“There were eighteen of us living in teepees,” Hesterman recalls. This volunteer group, dubbed the “home farmers,” helped develop many of the garden beds, orchards, and basic infrastructure of what today is the 30-acre UCSC Farm. Their work also helped lay the foundation for today’s Apprenticeship in Ecological Horticulture, a full-time training program offered annually through UCSC’s Center for Agroecology & Sustainable Food Systems (CASFS).

tee-pee“We were completely disconnected from the electricity grid,” he says about life on the farm in the early 1970s. The group was completely self-sufficient. They grew all their own food and bartered the produce they farmed for cheese, grains, and store credit at local health food stores.

“The farm showed me it was possible to imagine a different way of feeding ourselves,” says Hesterman.

At the time local businesses were asking for alfalfa sprouts and Hesterman, along with some of his farming cohort, began growing sprouts. Over the next few years, many of the volunteers left the farm and started ventures of their own. But Hesterman stayed behind and expanded sprout production into a full-fledged business.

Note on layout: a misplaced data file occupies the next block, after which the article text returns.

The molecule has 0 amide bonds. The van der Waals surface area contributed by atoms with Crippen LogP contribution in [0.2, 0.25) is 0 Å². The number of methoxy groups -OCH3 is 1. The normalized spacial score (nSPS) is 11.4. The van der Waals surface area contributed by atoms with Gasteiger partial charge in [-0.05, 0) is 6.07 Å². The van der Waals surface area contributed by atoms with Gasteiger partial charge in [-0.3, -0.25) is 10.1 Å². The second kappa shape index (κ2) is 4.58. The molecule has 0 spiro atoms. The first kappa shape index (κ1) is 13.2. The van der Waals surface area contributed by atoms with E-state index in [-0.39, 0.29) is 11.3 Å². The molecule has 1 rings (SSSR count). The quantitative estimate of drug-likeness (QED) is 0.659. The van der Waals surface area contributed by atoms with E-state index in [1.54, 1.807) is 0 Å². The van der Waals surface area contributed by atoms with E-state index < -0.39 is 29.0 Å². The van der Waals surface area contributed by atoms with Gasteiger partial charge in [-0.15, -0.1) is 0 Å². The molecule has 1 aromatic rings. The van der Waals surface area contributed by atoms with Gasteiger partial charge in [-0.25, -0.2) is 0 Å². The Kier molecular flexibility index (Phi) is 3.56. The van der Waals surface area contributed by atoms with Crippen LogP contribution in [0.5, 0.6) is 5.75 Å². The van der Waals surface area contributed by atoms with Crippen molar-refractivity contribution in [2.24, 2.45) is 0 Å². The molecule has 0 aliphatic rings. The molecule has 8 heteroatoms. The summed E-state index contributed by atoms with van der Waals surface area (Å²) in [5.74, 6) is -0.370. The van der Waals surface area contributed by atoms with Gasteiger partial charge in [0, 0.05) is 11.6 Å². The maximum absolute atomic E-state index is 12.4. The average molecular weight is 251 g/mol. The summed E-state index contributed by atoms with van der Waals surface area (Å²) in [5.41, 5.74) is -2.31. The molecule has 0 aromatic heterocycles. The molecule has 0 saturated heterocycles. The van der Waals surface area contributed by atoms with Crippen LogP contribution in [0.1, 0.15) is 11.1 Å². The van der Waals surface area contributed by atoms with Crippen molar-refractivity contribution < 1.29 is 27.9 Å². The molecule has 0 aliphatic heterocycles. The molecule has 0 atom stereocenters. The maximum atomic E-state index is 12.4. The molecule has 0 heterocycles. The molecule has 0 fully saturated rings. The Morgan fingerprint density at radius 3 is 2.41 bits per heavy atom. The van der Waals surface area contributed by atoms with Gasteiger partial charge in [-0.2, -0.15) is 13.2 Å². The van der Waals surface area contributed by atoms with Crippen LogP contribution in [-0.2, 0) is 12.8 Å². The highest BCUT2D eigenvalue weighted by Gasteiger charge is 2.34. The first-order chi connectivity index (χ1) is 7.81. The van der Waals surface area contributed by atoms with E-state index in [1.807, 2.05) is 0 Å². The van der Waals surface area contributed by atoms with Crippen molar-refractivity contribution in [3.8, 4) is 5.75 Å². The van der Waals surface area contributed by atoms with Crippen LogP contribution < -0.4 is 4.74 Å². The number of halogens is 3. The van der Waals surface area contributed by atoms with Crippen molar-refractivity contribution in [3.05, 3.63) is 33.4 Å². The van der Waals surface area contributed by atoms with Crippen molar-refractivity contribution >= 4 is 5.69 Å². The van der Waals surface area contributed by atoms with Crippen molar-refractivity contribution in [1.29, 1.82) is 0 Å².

“Santa Cruz was the early hub of the natural food scene,” says Hesterman. His alfalfa sprout business boomed and become one of the largest in the country.

From the margins to the mainstream

But what is dubbed a food movement now was not considered that then, he shares.

“We were seen as the fringe and in the margin. We were dismissed by more traditional agricultural interests,” he says about trying to break into the food business.

Realizing his sprout business needed more expertise, Hesterman decided to return to school—this time as a plant scientist. draft-horses